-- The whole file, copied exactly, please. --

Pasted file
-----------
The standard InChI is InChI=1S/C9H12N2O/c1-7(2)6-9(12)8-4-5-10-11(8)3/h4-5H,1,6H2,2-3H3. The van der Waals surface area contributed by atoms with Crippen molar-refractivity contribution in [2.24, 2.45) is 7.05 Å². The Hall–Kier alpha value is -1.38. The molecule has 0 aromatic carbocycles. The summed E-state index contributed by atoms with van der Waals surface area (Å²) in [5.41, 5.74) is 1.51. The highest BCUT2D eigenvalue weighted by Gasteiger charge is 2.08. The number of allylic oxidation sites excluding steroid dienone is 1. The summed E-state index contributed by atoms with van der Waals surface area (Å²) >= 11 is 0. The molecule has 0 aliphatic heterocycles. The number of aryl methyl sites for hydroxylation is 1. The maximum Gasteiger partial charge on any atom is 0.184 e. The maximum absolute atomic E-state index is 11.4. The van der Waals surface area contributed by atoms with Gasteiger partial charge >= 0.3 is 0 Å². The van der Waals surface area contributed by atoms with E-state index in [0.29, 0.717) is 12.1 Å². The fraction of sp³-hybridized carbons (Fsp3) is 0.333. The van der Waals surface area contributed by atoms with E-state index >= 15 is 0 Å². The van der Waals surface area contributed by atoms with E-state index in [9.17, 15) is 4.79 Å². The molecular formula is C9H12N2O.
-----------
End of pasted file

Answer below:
The standard InChI is InChI=1S/C9H12N2O/c1-7(2)6-9(12)8-4-5-10-11(8)3/h4-5H,1,6H2,2-3H3. The van der Waals surface area contributed by atoms with Crippen molar-refractivity contribution in [2.24, 2.45) is 7.05 Å². The Hall–Kier alpha value is -1.38. The molecule has 0 aromatic carbocycles. The summed E-state index contributed by atoms with van der Waals surface area (Å²) in [5.41, 5.74) is 1.51. The highest BCUT2D eigenvalue weighted by Gasteiger charge is 2.08. The number of allylic oxidation sites excluding steroid dienone is 1. The summed E-state index contributed by atoms with van der Waals surface area (Å²) >= 11 is 0. The molecule has 0 aliphatic heterocycles. The number of aryl methyl sites for hydroxylation is 1. The maximum Gasteiger partial charge on any atom is 0.184 e. The maximum absolute atomic E-state index is 11.4. The van der Waals surface area contributed by atoms with Gasteiger partial charge >= 0.3 is 0 Å². The van der Waals surface area contributed by atoms with E-state index in [0.29, 0.717) is 12.1 Å². The fraction of sp³-hybridized carbons (Fsp3) is 0.333. The van der Waals surface area contributed by atoms with E-state index >= 15 is 0 Å². The van der Waals surface area contributed by atoms with E-state index in [9.17, 15) is 4.79 Å². The molecular formula is C9H12N2O.